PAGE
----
Thailand partners develop community-led HIV care curriculum

For 20 years Kochaphan Wangtan has been a community health worker, serving other people living with HIV (PLHIV) in Thailand.  

“I’ve seen many friends living with HIV come to care very late with opportunistic infections. I focus on helping to bring them in and provide support to start antiretroviral treatment right away. I also conduct home visits, counselling and psychosocial screening so I can link them to services they need,” she explained. 

Ms Wangtan is from the Jai-Prasan-Jai Comprehensive Continuum of Care Center (CCC) from the Phan District Hospital in Chiang Rai province. She is one of almost one thousand PLHIV health workers who are embedded in more than 230 Thai hospitals and serve almost 60,000 PLHIV annually.  

For the first time, the country has rolled out a national community health worker certification for these volunteers. The initiative is called “A Comprehensive Continuum of HIV/AIDS Care and Support for and by People living with HIV.” The curriculum was developed by the Ratchasuda College of the Mahidol University through close collaboration with the Thai Network of People Living with HIV/AIDS (TNP+) as well as support from the Health Ministry’s Division of AIDS and STIs and the National Health Security Office. USAID-PEPFAR via the III Unify Collaboration Programme and UNAIDS provided technical and financial support.  

“PLHIV volunteers have provided the first community engagement in the HIV response since the start of the epidemic in Thailand,” said UNAIDS Country Director, Patchara Benjarattanaporn. “Peer-led support boosts treatment initiation and retention and is central to the HIV response. This initiative brings us a step closer to ensuring that PLHIV-led health services are standardized, recognized and valued.” 

Two modules are delivered over 90 hours. The first module focuses on theoretical training, including on holistic follow-up care, treatment adherence counselling and developing a comprehensive service plan. Through the second, practical module, participants apply this information in the field situation. Along with its HIV focus, the curriculum also integrates tuberculosis, sexually transmitted infections, Hepatitis C and non-communicable diseases. On February 17th, 2023, the first cohort of 46 PLHIV health workers received their certification.  

Dr. Wachara Riewpaiboon, a rehabilitation physician and former Ratchasuda College Dean, developed the curriculum. 

“The health system is not only for health professionals. It belongs to everyone,” she said. “Getting an HIV diagnosis does not help clients understand what they are facing. When people living with HIV tell their story, it is very different knowledge. The knowledge that helps people make decisions for themselves usually comes from peers, not doctors.”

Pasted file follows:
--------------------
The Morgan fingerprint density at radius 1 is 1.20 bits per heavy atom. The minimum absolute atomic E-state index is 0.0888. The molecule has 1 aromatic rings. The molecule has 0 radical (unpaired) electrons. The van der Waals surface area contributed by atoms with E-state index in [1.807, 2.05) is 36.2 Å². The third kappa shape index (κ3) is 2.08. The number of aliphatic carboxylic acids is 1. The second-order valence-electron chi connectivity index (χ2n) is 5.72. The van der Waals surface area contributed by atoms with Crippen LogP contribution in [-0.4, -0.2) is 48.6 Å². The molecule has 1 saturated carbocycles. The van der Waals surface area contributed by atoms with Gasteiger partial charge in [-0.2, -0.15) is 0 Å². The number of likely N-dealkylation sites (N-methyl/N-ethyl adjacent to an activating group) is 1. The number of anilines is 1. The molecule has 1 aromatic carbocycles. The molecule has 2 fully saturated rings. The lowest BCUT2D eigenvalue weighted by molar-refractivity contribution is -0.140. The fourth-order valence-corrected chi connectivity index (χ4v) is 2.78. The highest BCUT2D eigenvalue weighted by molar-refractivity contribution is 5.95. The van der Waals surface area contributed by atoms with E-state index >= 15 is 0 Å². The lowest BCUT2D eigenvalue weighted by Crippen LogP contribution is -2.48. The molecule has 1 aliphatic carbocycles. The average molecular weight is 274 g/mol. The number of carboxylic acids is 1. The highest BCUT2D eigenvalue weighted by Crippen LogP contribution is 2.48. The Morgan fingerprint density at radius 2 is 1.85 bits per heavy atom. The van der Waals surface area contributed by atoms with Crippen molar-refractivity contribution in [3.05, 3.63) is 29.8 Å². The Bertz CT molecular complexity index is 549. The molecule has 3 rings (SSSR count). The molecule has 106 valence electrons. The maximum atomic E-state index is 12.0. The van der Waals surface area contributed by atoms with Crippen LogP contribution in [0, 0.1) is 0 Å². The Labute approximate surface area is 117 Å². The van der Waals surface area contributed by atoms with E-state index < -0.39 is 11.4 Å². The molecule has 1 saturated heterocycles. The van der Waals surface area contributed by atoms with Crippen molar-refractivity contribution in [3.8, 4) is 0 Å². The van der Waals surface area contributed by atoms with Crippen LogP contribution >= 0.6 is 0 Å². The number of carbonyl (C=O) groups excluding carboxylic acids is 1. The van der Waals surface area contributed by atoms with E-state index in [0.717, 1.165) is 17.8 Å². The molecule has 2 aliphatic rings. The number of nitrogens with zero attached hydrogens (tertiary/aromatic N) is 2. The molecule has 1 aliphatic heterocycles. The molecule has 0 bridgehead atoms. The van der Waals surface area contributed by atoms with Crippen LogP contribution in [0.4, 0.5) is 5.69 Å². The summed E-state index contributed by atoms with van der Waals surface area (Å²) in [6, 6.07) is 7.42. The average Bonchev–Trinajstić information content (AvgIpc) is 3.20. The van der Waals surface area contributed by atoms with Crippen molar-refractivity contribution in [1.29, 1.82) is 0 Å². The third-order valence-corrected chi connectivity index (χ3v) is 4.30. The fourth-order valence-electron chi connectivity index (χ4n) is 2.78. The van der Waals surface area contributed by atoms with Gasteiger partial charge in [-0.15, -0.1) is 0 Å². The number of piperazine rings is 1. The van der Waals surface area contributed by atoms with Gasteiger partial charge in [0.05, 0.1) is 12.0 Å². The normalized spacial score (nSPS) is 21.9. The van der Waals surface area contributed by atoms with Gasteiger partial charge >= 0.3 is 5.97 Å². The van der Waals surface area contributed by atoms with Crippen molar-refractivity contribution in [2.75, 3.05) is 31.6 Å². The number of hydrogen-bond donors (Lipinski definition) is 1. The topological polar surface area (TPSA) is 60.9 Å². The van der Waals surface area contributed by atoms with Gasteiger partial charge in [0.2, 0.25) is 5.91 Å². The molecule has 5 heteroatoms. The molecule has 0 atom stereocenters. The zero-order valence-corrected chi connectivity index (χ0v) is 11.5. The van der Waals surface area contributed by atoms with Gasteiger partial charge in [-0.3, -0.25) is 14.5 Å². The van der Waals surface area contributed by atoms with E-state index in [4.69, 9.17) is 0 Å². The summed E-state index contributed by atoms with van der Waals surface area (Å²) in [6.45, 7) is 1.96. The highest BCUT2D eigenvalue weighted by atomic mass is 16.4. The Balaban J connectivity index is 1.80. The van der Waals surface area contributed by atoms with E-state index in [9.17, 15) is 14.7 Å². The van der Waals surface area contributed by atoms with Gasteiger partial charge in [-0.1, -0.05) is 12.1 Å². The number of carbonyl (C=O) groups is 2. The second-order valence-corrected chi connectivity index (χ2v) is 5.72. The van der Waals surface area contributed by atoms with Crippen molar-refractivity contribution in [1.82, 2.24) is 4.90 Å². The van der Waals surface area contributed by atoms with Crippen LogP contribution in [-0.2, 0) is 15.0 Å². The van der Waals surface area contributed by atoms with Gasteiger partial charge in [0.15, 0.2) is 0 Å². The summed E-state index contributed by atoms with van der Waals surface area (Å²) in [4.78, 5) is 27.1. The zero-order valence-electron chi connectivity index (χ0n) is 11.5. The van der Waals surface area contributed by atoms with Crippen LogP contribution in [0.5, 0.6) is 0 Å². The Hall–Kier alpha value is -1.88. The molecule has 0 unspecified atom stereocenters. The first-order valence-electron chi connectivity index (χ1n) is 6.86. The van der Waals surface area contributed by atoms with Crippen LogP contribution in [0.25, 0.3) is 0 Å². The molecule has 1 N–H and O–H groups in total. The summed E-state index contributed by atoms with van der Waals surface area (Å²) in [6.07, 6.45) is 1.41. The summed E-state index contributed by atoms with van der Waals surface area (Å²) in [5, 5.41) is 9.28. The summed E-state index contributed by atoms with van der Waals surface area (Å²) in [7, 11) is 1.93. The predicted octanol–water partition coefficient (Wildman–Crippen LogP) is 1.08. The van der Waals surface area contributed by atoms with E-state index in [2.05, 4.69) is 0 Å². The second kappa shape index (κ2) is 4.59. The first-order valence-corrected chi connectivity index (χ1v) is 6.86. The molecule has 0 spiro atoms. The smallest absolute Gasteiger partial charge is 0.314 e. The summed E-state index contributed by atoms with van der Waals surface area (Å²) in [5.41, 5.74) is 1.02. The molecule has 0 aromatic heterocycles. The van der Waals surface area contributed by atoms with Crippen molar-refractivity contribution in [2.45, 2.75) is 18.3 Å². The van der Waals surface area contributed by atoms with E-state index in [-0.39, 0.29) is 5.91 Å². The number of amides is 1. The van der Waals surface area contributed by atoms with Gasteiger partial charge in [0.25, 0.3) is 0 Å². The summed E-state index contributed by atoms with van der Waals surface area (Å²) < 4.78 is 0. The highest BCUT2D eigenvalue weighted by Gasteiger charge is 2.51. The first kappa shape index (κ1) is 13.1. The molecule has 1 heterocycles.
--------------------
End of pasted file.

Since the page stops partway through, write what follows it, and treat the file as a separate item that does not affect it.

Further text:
“It is not only biology that we are dealing with, but also our psychology and our interaction with the social environment—how people look at us when we are living with HIV and how we perceive ourselves,” Dr Riewpaiboon continued. “It is very important to help people see the positive side of their experience. You cannot get that knowledge from those who have not lived it.”  

According to Nurse Chulaporn SingPae, an HIV Coordinator at the Phan District Hospital, PLHIV volunteers already help with counselling, adherence, missed appointment follow-up, home visits, treatment deliveries, overcoming stigma including self-stigma and promoting understanding of U=U, undetectable = untransmittable. The training ensures that these contributions are recognized by the health system as meeting quality standards.  

Now that the course has been developed and tested, the curriculum is recognized by the National Health Security Office (NHSO). Thai civil society organizations which provide HIV and STI services with certified community health workers have been accredited and are eligible to register as health service units in the Universal Health Coverage Scheme. Having supported the development and pilot of the curriculum, UNAIDS is now supporting a study to cost these services. The office is also working to promote sufficient and sustainable financing for community-led health services for PLHIV and key populations. 

“This training is going to become the guarantee that the peer educator provides a high quality of service, in a holistic way which considers not just the physical but also the mental, emotional and social. As this becomes institutionalized, we are sending a message to the health system as a whole to open for the community to be an equal partner,” said Apiwat Kwangkeaw, Chairperson of the Thai Network of People living with HIV/AIDS. He hopes this would translate into sustainable domestic financing for community-led health services and better quality of life for PLHIV.  

“Peers can get nearer to the heart than health professionals,” said, Deputy Secretary General of the National Health Secuity Office, Dr. Yupadee Sirisinsuk. “Patient participation is one of the main factors of our success. If we can work together with communities and patient groups, we can respond to not only their needs, but their expectations.” 

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